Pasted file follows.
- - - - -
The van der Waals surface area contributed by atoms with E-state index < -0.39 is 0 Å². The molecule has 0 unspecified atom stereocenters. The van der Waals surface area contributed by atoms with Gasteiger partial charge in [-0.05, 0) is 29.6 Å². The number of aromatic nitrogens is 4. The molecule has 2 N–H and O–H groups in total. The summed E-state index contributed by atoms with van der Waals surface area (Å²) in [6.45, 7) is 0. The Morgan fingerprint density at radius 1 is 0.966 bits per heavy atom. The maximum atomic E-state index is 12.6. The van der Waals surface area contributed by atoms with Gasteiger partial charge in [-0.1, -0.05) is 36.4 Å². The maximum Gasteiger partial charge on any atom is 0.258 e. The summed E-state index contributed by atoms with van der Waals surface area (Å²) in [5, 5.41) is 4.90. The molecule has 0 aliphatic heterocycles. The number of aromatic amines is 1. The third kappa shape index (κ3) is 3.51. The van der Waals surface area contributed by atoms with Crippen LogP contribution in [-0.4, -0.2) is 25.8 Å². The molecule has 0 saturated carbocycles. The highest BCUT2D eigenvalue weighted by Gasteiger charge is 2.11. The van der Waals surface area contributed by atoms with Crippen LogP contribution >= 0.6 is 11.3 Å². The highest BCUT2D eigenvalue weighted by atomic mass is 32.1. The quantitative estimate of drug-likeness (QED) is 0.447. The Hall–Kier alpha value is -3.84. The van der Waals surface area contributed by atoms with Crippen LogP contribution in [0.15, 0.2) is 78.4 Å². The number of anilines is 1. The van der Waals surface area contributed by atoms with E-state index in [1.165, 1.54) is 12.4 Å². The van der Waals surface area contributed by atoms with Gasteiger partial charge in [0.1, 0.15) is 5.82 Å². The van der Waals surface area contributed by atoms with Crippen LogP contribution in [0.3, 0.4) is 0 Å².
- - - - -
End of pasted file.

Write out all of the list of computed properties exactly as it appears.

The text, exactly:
The van der Waals surface area contributed by atoms with E-state index < -0.39 is 0 Å². The molecule has 0 unspecified atom stereocenters. The van der Waals surface area contributed by atoms with Gasteiger partial charge in [-0.05, 0) is 29.6 Å². The number of aromatic nitrogens is 4. The molecule has 2 N–H and O–H groups in total. The summed E-state index contributed by atoms with van der Waals surface area (Å²) in [6.45, 7) is 0. The Morgan fingerprint density at radius 1 is 0.966 bits per heavy atom. The maximum atomic E-state index is 12.6. The van der Waals surface area contributed by atoms with Gasteiger partial charge in [-0.1, -0.05) is 36.4 Å². The maximum Gasteiger partial charge on any atom is 0.258 e. The summed E-state index contributed by atoms with van der Waals surface area (Å²) in [5, 5.41) is 4.90. The molecule has 0 aliphatic heterocycles. The number of aromatic amines is 1. The third kappa shape index (κ3) is 3.51. The van der Waals surface area contributed by atoms with Crippen LogP contribution in [-0.4, -0.2) is 25.8 Å². The molecule has 0 saturated carbocycles. The highest BCUT2D eigenvalue weighted by Gasteiger charge is 2.11. The van der Waals surface area contributed by atoms with Crippen LogP contribution >= 0.6 is 11.3 Å². The highest BCUT2D eigenvalue weighted by atomic mass is 32.1. The quantitative estimate of drug-likeness (QED) is 0.447. The Hall–Kier alpha value is -3.84. The van der Waals surface area contributed by atoms with Crippen LogP contribution in [0.15, 0.2) is 78.4 Å². The number of anilines is 1. The van der Waals surface area contributed by atoms with E-state index in [1.165, 1.54) is 12.4 Å². The van der Waals surface area contributed by atoms with Gasteiger partial charge in [0.1, 0.15) is 5.82 Å². The van der Waals surface area contributed by atoms with Crippen LogP contribution in [0.3, 0.4) is 0 Å².